Tennis: Miles of political smiles make Henman a winner

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The Independent Online
I WAS simply standing by these double doors, not doing anything in particular (something I do rather well I believe), when they opened and the late president of the International Amateur Athletic Federation, Primo Nebiolo, entered the room and shook me by the hand.

Obviously he wasn't late in that sense at the time of this incident, which took place before a press conference at the 1997 World Championships in Athens. He was, however, a bit late for the press conference, which may explain why he was distracted enough to be shaking the hand of someone whom he did not know, and who had absolutely no wish to be shaking his hand.

Anyway, the thing is that I suddenly found myself gripped, both figuratively and actually. Something in the little Italian's body language made it impossible for me not to shake his hand. The same kind of thing happens at family gatherings when aged female relatives proffer their cheeks for a kiss. You just have to kiss them. You are leaning forward to do so before you can even consider the fact that you don't want to...

But this fleeting physical contact, paradoxically, served only to confirm the complete absence of contact in any meaningful sense. As he moved on, Nebiolo had established himself as an even more distant figure. To that extent, he had achieved only part of the politician's art. I'll tell you what - as Alan Hansen would say - that Nebiolo, he could take lessons on the subject from Tim Henman. (Although, of course, he can't now.) Britain's No 1 tennis player - as he is able to call himself, having finished two places ahead of Greg Rusedski in this year's world rankings - attended the HSBC British Schools Team competition earlier this week. After being picked up from his home in Barnes at 5.30am, he was driven to the event venue of the Redbridge Sports Centre, where he underwent a succession of interviews from television, radio and print media. His schedule had no clear breaks in it, although compared to the one he had undertaken in supporting the event a couple of years earlier, it was conservative. On that occasion he had given 33 interviews.

As the 25-year-old moved from camera to camera, microphone to microphone, notepad to notepad - in what came to resemble one of those lightning chess matches sometimes undertaken by world champions against roomfuls of lesser players - his attention was constantly snagged (Tim!) by the (TIM!) presence of (would you mind? Thanks ever so much... for Suzanne, please... thanks so much...) autograph (could you sign this for Alex, please? Thank you) hunters (oh dear, I think I've opened the floodgates now... sorry!). Throughout the day, knots of expectant children (can you sign this for David, please? Thanks...) gathered and dispersed, gathered (can you sign my T-shirt, please? Can you sign it here?) and dispersed (and mine please, Tim!).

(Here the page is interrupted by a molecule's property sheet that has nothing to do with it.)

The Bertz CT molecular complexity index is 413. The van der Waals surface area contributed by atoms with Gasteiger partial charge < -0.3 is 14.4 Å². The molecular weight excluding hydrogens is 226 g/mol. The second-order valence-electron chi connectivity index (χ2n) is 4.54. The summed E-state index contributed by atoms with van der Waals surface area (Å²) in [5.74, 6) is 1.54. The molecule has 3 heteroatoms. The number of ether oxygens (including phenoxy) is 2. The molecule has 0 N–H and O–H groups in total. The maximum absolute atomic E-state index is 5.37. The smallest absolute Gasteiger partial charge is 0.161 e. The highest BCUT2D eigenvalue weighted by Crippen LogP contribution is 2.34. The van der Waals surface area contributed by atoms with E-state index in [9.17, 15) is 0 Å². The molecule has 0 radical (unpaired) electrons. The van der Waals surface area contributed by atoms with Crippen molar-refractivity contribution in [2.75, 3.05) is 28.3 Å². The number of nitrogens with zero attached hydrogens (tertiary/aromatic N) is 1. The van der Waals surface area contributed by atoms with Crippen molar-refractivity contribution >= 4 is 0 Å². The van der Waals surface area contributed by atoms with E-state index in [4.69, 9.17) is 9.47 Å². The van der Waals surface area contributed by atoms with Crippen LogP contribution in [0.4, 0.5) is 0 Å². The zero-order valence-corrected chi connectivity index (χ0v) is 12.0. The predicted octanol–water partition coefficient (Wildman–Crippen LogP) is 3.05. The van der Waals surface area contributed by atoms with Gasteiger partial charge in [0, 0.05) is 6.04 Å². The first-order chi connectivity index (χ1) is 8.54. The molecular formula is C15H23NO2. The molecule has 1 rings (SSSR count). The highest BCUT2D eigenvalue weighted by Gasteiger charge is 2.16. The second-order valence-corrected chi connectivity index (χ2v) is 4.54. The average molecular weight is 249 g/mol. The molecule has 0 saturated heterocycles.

Meanwhile Tim was dispatching the requests as if they were volleys at the net. "Not a problem... no problem... there you go... is that Sarah with an h?... OK... for Elizabeth. Is that your girlfriend? Just a friend. OK... there you go... see you later... not a problem..."

Other aspects of Henman's PR skills were also on regular call. As the matches in the main hall concluded, members of the 16 teams involved made their way in turn up to the bar, where Henman was holding court and slamming down the whiskies (that bit isn't true) in order to have their photograph taken sitting beside him. One by one the youngsters departed, the girls flushed, the boys thrilled, but ostentatiously casual. As each batch of pictures was developed and laid upon a large table, Henman leaned over them and signed with the diligence of a schoolboy doing his prep.

That attitude, in fact, seemed the one which informs everything Henman does. Didn't he ever feel like putting two fingers up to the world? Didn't he ever yearn to turn up somewhere in ripped jeans with bleached blond hair? The question provoked incomprehension. Bemusement. Bafflement. "It's not the way I am," he said. "What you see is what you get. I'm not acting. It's not a facade." Visiting the gents, I found myself standing alongside the event photographer who had been arranging Henman alongside A N Other all day and who, what's more, had done exactly the same job the year before, and the year before that and the year before that.

"He's amazing," the photographer said. "I reckon I must have taken his picture 150 times today, and he always manages to smile. And you know what - it's always exactly the same smile." The organisers called Henman a wonderful role model for the children, but he showed he was more than that. This boy is a politician in the making.

One hundred and fifty smiles. All identical. Think about it...